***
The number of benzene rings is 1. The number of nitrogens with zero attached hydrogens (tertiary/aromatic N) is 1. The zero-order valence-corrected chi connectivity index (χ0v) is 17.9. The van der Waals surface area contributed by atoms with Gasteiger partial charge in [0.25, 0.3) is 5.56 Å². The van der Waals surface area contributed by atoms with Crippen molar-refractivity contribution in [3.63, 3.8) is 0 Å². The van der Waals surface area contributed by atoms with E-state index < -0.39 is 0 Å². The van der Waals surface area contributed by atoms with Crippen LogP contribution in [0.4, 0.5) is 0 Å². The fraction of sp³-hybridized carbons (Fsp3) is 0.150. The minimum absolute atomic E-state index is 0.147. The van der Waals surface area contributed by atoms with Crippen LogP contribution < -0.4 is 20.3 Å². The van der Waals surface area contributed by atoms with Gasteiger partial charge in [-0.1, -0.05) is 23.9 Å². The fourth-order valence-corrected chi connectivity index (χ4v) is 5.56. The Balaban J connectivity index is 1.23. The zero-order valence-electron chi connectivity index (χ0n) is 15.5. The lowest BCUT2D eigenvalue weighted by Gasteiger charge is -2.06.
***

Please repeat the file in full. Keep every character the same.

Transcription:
The number of benzene rings is 1. The number of nitrogens with zero attached hydrogens (tertiary/aromatic N) is 1. The zero-order valence-corrected chi connectivity index (χ0v) is 17.9. The van der Waals surface area contributed by atoms with Gasteiger partial charge in [0.25, 0.3) is 5.56 Å². The van der Waals surface area contributed by atoms with Crippen molar-refractivity contribution in [3.63, 3.8) is 0 Å². The van der Waals surface area contributed by atoms with E-state index < -0.39 is 0 Å². The van der Waals surface area contributed by atoms with Crippen LogP contribution in [0.4, 0.5) is 0 Å². The fraction of sp³-hybridized carbons (Fsp3) is 0.150. The minimum absolute atomic E-state index is 0.147. The van der Waals surface area contributed by atoms with Crippen LogP contribution < -0.4 is 20.3 Å². The van der Waals surface area contributed by atoms with Gasteiger partial charge in [-0.1, -0.05) is 23.9 Å². The fourth-order valence-corrected chi connectivity index (χ4v) is 5.56. The Balaban J connectivity index is 1.23. The zero-order valence-electron chi connectivity index (χ0n) is 15.5. The lowest BCUT2D eigenvalue weighted by Gasteiger charge is -2.06.